Pope St. Pius X, who ascended to the Papal chair in 1903, recognized modernism as a most deadly plague that must be arrested. He wrote that the most important obligation of the Pope is to insure the purity and integrity of Catholic doctrine, and further mentioned that if he did nothing, then he would have failed, in his essential duty.(12)
St. Pius X waged war on modernism issued an Encyclical (Pascendi) and a Syllabus (Lamentabili) against it, instituted the Anti-Modernist Oath to be sworn by all priests and teachers, purged the seminaries and universities of modernists and excommunicated the stubborn and unrepentant.
Pius X effectively halted the spread of modernism in his day. It is reported, however, that when he was congratulated for eradicating this grave error, Pius X immediately responded, that despite all his efforts, he had not succeeded in killing this beast, but had only driven it underground. He warned that if Church leaders were not vigilant, it would return in the future more virulent than ever.(13)
Curia on the Alert
A little known drama that unfolded during the reign of Pope Pius XI demonstrates that the underground current of Modernist thought was alive and well in the immediate post-Pius period.
Father Raymond Dulac relates that at the secret consistory of May 23, 1923, Pope Pius XI questioned the thirty Cardinals of the Curia on the timeliness of summoning an ecumenical council. In attendance were such illustrious prelates as Cardinals Merry del Val, De Lai, Gasparri, Boggiani and Billot. The Cardinals advised against it.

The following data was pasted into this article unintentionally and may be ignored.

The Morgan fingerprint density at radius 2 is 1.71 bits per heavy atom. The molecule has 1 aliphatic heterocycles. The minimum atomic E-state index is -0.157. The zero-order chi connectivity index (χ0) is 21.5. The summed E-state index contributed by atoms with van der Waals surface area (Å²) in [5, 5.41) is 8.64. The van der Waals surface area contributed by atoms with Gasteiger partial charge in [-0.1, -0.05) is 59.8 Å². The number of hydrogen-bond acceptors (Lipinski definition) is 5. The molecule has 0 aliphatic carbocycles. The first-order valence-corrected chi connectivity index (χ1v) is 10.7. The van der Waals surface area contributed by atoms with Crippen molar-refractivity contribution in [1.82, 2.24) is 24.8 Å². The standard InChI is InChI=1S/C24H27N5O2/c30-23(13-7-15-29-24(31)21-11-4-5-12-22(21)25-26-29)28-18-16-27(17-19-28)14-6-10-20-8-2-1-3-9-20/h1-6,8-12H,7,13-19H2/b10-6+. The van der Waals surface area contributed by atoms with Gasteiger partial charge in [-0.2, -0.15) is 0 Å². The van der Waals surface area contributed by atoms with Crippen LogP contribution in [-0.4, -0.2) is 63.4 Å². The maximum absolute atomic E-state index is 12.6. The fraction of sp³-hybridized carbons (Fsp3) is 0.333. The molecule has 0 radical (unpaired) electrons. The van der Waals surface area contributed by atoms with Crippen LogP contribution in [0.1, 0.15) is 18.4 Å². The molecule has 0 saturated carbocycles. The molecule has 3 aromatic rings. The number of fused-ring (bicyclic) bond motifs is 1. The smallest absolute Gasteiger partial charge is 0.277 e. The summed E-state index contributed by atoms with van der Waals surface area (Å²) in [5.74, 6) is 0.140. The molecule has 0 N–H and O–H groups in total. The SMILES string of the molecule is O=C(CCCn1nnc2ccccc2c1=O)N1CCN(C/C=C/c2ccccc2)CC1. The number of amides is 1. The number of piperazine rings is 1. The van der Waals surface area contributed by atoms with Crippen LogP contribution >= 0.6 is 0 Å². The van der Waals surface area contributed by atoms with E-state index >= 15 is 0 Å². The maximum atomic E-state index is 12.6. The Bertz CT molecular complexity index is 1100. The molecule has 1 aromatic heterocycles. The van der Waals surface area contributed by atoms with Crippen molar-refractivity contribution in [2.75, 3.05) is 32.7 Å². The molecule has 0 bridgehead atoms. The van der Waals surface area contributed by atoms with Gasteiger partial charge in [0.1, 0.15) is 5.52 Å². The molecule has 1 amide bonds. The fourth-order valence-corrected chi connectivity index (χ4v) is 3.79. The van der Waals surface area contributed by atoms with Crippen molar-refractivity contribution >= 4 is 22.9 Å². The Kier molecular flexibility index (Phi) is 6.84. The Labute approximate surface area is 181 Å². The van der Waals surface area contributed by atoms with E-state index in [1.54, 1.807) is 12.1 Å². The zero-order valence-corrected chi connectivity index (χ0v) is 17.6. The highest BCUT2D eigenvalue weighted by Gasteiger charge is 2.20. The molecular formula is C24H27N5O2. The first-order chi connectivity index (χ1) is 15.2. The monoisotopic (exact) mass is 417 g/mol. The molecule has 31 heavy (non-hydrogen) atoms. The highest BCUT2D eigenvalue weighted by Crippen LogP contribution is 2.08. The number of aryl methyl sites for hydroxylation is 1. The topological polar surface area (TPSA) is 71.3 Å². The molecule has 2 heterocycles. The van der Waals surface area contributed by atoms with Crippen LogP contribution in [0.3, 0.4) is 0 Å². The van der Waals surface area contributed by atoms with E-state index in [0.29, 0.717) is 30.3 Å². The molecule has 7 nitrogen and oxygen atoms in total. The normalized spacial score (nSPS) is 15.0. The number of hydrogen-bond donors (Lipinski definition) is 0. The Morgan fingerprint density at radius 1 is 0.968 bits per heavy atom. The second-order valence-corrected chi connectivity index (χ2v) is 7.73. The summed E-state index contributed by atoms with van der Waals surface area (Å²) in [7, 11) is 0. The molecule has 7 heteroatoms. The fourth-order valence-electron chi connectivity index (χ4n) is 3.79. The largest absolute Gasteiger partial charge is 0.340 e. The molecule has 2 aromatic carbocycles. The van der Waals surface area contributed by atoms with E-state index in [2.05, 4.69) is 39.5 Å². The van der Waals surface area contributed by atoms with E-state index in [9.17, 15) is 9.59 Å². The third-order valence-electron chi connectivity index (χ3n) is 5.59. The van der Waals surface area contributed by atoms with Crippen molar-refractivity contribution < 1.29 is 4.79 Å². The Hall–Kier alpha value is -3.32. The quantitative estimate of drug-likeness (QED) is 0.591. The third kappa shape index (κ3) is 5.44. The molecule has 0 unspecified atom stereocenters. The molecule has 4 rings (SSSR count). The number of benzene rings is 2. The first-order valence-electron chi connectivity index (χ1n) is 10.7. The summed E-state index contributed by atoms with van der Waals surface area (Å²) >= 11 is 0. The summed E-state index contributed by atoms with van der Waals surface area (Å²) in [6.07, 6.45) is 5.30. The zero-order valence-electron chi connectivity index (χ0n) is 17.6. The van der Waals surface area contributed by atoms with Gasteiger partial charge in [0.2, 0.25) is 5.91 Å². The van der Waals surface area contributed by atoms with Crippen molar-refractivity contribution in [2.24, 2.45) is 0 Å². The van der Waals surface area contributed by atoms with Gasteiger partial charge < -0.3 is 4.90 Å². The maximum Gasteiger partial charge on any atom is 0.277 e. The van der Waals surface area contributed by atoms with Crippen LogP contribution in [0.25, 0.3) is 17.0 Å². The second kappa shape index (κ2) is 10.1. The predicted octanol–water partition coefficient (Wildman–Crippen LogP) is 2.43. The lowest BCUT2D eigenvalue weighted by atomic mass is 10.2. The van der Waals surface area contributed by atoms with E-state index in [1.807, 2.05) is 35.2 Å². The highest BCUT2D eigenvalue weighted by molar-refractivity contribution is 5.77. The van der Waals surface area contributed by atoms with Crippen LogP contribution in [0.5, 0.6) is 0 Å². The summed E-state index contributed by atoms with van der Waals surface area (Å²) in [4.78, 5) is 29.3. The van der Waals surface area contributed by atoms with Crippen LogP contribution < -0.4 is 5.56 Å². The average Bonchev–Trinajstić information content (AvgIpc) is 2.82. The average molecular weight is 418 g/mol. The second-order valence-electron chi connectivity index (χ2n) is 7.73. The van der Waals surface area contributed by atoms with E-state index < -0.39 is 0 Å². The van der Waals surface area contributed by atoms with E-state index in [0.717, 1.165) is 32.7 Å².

Billot warned, "The existence of profound differences in the midst of the episcopacy itself cannot be concealed ... [They] run the risk of giving place to discussions that will be prolonged indefinitely."
Boggiani recalled the Modernist theories from which, he said, a part of the clergy and of the bishops are not exempt. "This mentality can incline certain Fathers to present motions, to introduce methods incompatible with Catholic traditions."
Billot was even more precise. He expresses his fear of seeing the council "maneuvered" by "the worst enemies of the Church, the Modernists, who are already getting ready, as certain indications show, to bring forth the revolution in the Church, a new 1789."(14)
In discouraging the idea of a Council for such reasons, these Cardinals showed themselves more apt at recognizing the "signs of the times" then all the post-Vatican II theologians combined. Yet their caution may have been rooted in something deeper. They may also have been haunted by the writings of the infamous, illumine, the excommunicated Canon Roca (1830-1893) who preached revolution and Church "reform", and who predicted the subversion of the Church that would be brought about by a council.
Canon Roca's Revolutionary Ravings